Logourl black
From our private database of 14,000+ case briefs...

Cuyler v. Sullivan

United States Supreme Court
 446 U.S. 335 (1980)


John Sullivan (defendant) was indicted along with two other defendants for murder. The defendants were all represented by the same lawyers. Neither Sullivan nor his lawyers objected to the multiple representation. Sullivan was the first defendant tried. After the prosecution’s case, the defense rested without presenting any evidence. Sullivan was convicted and sentenced to life while the other two defendants were acquitted. Sullivan filed a petition for collateral relief and argued that he received ineffective assistance of counsel because his lawyers’ representation of the other two defendants created a conflict of interest. One lawyer stated that he had encouraged Sullivan to testify, while the other lawyer stated that he did not want Sullivan’s defense to go on because it might have affected the other two defendants’ upcoming trials. Sullivan claimed he deferred to his lawyers’ advice, but there was evidence that he chose not to testify to avoid exposing an affair. The lower court made no decision on the conflict of interest claim, but found that Sullivan was adequately advised about not testifying. All other claims for relief were denied. The state supreme court affirmed Sullivan’s conviction and the denial of relief. Sullivan filed for a writ of habeas corpus and his petition was referred to a magistrate. The magistrate found that Sullivan’s lawyers had a conflict of interest, but the federal district court found that there had been no multiple representation. The court of appeals reversed. The Supreme Court granted certiorari.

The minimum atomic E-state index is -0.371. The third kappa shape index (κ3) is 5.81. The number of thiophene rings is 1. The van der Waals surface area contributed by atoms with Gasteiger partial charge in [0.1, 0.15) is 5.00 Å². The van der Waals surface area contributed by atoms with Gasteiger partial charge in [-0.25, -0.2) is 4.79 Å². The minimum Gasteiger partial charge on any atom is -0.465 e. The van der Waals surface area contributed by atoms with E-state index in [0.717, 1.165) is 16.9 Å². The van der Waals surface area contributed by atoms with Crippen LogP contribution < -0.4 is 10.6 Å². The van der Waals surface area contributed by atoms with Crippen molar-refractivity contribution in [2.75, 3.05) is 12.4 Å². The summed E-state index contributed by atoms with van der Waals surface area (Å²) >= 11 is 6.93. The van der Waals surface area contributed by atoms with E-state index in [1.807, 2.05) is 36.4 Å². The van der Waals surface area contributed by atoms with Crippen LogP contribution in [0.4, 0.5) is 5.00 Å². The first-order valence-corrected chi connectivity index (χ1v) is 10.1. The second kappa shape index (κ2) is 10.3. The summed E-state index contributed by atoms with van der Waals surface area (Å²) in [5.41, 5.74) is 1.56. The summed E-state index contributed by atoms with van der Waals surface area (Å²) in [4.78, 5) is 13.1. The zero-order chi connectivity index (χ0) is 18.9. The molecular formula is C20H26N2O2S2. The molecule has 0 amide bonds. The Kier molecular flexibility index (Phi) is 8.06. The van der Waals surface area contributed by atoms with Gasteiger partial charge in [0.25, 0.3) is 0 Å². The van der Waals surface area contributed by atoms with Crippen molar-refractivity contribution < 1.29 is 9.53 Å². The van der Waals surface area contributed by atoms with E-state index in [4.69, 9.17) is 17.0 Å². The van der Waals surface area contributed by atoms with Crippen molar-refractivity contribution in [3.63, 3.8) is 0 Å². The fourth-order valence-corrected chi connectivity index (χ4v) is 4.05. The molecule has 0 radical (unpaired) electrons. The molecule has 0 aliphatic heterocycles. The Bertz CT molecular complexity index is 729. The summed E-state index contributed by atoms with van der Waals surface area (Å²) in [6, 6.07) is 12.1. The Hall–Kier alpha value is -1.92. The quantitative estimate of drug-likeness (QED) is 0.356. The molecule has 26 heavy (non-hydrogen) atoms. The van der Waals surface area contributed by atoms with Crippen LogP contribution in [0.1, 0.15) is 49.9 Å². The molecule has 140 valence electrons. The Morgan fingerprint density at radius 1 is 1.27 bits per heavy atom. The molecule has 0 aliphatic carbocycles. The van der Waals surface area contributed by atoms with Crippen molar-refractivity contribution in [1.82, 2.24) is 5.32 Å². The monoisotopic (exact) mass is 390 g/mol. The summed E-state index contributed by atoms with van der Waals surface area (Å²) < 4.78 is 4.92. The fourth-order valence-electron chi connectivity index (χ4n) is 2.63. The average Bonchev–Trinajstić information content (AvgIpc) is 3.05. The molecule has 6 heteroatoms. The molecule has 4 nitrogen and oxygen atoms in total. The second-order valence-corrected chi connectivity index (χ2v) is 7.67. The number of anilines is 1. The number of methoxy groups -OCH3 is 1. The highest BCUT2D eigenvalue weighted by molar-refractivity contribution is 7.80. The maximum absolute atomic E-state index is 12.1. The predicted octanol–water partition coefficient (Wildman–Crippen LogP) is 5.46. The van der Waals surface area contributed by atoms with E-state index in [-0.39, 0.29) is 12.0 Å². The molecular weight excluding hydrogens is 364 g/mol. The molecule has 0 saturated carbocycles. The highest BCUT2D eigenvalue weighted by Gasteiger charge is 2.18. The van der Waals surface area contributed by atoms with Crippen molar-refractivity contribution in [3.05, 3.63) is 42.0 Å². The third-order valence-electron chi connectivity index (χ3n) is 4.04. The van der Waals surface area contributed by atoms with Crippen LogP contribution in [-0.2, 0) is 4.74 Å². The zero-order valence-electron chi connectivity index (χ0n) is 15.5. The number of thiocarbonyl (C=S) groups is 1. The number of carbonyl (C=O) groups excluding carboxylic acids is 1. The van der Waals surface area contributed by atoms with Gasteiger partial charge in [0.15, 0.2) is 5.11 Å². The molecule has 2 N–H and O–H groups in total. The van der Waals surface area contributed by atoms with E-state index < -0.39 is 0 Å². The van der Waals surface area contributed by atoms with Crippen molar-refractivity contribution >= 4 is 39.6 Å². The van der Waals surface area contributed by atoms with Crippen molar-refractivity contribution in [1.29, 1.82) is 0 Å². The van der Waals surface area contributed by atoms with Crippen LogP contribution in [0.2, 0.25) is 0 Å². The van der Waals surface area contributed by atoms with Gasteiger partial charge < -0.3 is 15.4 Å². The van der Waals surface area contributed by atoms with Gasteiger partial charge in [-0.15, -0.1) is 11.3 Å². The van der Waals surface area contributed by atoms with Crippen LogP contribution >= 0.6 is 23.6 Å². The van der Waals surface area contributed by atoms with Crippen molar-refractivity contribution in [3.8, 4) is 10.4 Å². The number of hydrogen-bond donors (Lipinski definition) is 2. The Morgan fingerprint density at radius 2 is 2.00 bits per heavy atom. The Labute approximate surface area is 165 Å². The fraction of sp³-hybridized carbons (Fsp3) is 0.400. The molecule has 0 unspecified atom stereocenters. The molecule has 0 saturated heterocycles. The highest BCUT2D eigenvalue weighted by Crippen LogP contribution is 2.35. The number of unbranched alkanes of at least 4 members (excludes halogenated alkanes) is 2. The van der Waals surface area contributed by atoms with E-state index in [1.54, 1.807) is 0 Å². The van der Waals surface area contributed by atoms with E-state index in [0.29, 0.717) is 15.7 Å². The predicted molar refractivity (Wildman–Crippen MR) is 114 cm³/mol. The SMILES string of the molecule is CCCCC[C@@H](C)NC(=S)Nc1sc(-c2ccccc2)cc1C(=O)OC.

Rule of Law

The rule of law is the black letter law upon which the court rested its decision.

To access this section, please start your free trial or log in.


The issue section includes the dispositive legal issue in the case phrased as a question.

To access this section, please start your free trial or log in.

Holding and Reasoning (Powell, J.)

The holding and reasoning section includes:

  • A "yes" or "no" answer to the question framed in the issue section;
  • A summary of the majority or plurality opinion, using the CREAC method; and
  • The procedural disposition (e.g. reversed and remanded, affirmed, etc.).

To access this section, please start your free trial or log in.

Dissent (Marshall, J)

The dissent section is for members only and includes a summary of the dissenting judge or justice’s opinion.

To access this section, please start your free trial or log in.

What to do next…

  1. Unlock this case brief with a free (no-commitment) trial membership of Quimbee.

    You’ll be in good company: Quimbee is one of the most widely used and trusted sites for law students, serving more than 97,000 law students since 2011. Some law schools—such as Yale, Vanderbilt, Berkeley, and the University of Illinois—even subscribe directly to Quimbee for all their law students. Read our student testimonials.

  2. Learn more about Quimbee’s unique (and proven) approach to achieving great grades at law school.

    Quimbee is a company hell-bent on one thing: helping you get an “A” in every course you take in law school, so you can graduate at the top of your class and get a high-paying law job. We’re not just a study aid for law students; we’re the study aid for law students. Read more about Quimbee.

Here's why 200,000 law students have relied on our case briefs:

  • Written by law professors and practitioners, not other law students. 14,000 briefs, keyed to 188 casebooks. Top-notch customer support.
  • The right amount of information, includes the facts, issues, rule of law, holding and reasoning, and any concurrences and dissents.
  • Access in your classes, works on your mobile and tablet. Massive library of related video lessons and high quality multiple-choice questions.
  • Easy to use, uniform format for every case brief. Written in plain English, not in legalese. Our briefs summarize and simplify; they don’t just repeat the court’s language.